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Civil Rights Legislation

Special Ed Legislation

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Special Education Laws

The following Special Education laws will be addressed in this section:

The Education for All Handicapped Children Act, 1975

»1986 Amendments: Preschool and Infant/Toddler Programs

»1990 Amendments: IDEA

»1997 Amendments

In addition to assurances of civil rights of students with disabilities, other legislation exists that addresses their educational rights. The first major law that guaranteed the right to a public education for all children, ages 5 to 21, was the Education for All Handicapped Children Act of 1975.


The Education for the Handicapped Act (EHA) (P.L. 94-142)

The Education for all Handicapped Children Acts is more commonly known as the EHA; it had as its purpose:

  • To guarantee a Free and Appropriate Public Education (FAPE) for all children with disabilities, ages 5-21
  • Special Education and related services must be free, provided by the public agency at no cost to the parents
  • Appropriate education is the provision of regular and special education and related services designed to meet students' individual educational needs.
  • To develop an Individualized Education Program (IEP) for each child eligible for special education and related services; plan is based on multi-disciplinary assessment and includes a statement of specific special education and related services to be provided to the child
  • To the maximum extent appropriate, all children and youth with disabilities will be educated in the least restrictive education (LRE) environment
  • Parents have the right to participate in every decision related to the identification, evaluation, and placement of their child. Parents must give consent for any initial evaluation, assessment or placement decision. Due process procedures assure parents rights to appeal.

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EHA Amendments

1986 Amendments (P.L. 99-457)
Preschool and Infant/Toddler Programs

In 1986, an amendment to the EHA, extended the purpose of EHA to include children ages 0-5 and included:

  • To extend the guarantee to a Free and Appropriate Public Education (FAPE) to children with disabilities, ages 3-5.
  • To establish Early Intervention Programs (EIP) for infants and toddlers with disabilities, ages 0-2
  • To develop an Individualized Family Service Plan (IFSP) for each family with an infant/toddler with disabilities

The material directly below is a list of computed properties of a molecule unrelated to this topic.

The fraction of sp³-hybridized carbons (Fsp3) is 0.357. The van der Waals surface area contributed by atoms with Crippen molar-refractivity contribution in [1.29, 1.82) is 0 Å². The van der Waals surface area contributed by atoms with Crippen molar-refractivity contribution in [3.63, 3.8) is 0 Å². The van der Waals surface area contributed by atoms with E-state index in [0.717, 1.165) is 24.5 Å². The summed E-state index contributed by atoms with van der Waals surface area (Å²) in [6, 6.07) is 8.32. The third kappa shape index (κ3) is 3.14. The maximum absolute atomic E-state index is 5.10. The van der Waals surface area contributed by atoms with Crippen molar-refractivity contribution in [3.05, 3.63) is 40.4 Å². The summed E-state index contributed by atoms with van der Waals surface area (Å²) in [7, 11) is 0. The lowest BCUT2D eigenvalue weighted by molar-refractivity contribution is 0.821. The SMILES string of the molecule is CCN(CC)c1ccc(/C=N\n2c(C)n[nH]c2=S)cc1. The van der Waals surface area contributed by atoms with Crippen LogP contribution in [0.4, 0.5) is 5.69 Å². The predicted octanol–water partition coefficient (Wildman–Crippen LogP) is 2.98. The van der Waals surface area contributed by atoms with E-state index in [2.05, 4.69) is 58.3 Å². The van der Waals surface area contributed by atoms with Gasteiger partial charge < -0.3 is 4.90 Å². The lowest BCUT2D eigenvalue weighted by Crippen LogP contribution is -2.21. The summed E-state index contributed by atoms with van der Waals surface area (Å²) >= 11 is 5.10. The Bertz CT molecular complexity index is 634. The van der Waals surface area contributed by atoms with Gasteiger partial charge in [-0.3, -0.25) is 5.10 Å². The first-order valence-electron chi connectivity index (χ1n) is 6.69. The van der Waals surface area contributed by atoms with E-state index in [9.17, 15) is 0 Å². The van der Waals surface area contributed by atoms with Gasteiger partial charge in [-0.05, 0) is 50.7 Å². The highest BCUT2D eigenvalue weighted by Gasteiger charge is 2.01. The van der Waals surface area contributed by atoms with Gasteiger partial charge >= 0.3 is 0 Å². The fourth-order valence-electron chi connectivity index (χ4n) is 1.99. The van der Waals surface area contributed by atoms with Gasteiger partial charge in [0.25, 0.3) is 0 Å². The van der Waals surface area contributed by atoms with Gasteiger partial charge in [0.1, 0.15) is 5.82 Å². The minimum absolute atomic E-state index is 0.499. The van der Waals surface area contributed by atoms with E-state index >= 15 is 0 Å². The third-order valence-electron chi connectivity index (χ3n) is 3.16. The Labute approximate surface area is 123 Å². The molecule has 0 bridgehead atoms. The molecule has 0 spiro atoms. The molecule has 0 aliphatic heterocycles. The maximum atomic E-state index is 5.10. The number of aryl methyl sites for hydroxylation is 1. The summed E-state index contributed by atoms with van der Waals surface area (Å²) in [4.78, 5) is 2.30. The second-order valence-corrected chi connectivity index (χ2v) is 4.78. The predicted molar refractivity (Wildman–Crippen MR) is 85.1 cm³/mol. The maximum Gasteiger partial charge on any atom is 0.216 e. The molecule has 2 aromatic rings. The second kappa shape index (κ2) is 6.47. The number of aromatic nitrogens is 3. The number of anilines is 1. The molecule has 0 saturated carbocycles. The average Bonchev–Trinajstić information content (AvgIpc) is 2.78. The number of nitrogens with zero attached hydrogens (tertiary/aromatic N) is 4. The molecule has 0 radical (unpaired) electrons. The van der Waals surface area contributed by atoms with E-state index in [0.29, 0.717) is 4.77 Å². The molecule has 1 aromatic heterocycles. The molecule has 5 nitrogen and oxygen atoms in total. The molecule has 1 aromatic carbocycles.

1997 Amendments
AT Definitions

1990 Amendments (P.L. 101-476)

In 1990, amendments were again added to EHA, considerably adding components to the law:

  • To rename the EHA as the Individuals with Disabilities Education Act (IDEA). The amendment also replaced the phrase "handicapped child" with "child with a disability".
  • To provide Transition Services for students by age 16
  • To extend eligibility to children with autism and traumatic brain injury
  • To define Assistive Technology Devices and Services for children with disabilities for inclusion in the IEP
  • To extend the Least Restrictive Environment (LRE) to require the child, to the maximum extent appropriate, be educated with children without disabilities -- in the same class s/he would have been but for the disability


1997 Amendments
1997 Amendment

1997 Amendments (P.L. 105-17)

1997 amendments further strengthened the rights of students with disabilities.

  • To extend LRE as an assurance that all students would have "access to the general curriculum"
  • To "consider" Assistive Technology Devices and Services on the IEP's of all students. Use of school-purchased AT in a child's home or other settings is required if the child needs access to those devices to receive FAPE.
  • To include orientation and mobility services to the list of related services for children who are blind or have visual impairments, as well as for other children who may also need instruction in traveling around their school, or to and from school.

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Civil Rights Special Ed AT Laws




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